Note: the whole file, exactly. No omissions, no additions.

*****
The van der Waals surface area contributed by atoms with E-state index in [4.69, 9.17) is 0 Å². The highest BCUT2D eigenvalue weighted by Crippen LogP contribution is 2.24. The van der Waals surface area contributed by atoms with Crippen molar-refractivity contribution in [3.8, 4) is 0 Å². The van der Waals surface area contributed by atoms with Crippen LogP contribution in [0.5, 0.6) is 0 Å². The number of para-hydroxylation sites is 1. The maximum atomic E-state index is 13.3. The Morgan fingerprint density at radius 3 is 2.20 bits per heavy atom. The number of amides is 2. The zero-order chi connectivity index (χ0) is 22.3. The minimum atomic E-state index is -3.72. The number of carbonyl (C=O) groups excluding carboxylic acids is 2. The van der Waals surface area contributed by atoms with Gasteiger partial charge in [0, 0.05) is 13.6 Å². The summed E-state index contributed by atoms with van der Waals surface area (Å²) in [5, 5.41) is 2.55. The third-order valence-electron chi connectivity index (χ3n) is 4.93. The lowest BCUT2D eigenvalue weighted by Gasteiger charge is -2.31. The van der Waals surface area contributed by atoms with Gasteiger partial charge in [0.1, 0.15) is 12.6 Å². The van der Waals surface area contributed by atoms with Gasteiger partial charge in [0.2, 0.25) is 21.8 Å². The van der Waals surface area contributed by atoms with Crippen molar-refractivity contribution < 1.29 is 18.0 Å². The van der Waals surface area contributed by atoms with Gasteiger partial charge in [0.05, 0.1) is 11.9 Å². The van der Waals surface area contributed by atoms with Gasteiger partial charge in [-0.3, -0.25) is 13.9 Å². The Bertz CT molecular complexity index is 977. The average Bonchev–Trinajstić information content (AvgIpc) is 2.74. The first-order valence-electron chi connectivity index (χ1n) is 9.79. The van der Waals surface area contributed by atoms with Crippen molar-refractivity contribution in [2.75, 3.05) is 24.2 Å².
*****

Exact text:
The van der Waals surface area contributed by atoms with E-state index in [4.69, 9.17) is 0 Å². The highest BCUT2D eigenvalue weighted by Crippen LogP contribution is 2.24. The van der Waals surface area contributed by atoms with Crippen molar-refractivity contribution in [3.8, 4) is 0 Å². The van der Waals surface area contributed by atoms with Crippen LogP contribution in [0.5, 0.6) is 0 Å². The number of para-hydroxylation sites is 1. The maximum atomic E-state index is 13.3. The Morgan fingerprint density at radius 3 is 2.20 bits per heavy atom. The number of amides is 2. The zero-order chi connectivity index (χ0) is 22.3. The minimum atomic E-state index is -3.72. The number of carbonyl (C=O) groups excluding carboxylic acids is 2. The van der Waals surface area contributed by atoms with Gasteiger partial charge in [0, 0.05) is 13.6 Å². The summed E-state index contributed by atoms with van der Waals surface area (Å²) in [5, 5.41) is 2.55. The third-order valence-electron chi connectivity index (χ3n) is 4.93. The lowest BCUT2D eigenvalue weighted by Gasteiger charge is -2.31. The van der Waals surface area contributed by atoms with Gasteiger partial charge in [0.1, 0.15) is 12.6 Å². The van der Waals surface area contributed by atoms with Gasteiger partial charge in [0.2, 0.25) is 21.8 Å². The van der Waals surface area contributed by atoms with Crippen molar-refractivity contribution < 1.29 is 18.0 Å². The van der Waals surface area contributed by atoms with Gasteiger partial charge in [0.05, 0.1) is 11.9 Å². The van der Waals surface area contributed by atoms with Gasteiger partial charge in [-0.3, -0.25) is 13.9 Å². The Bertz CT molecular complexity index is 977. The average Bonchev–Trinajstić information content (AvgIpc) is 2.74. The first-order valence-electron chi connectivity index (χ1n) is 9.79. The van der Waals surface area contributed by atoms with Crippen molar-refractivity contribution in [2.75, 3.05) is 24.2 Å².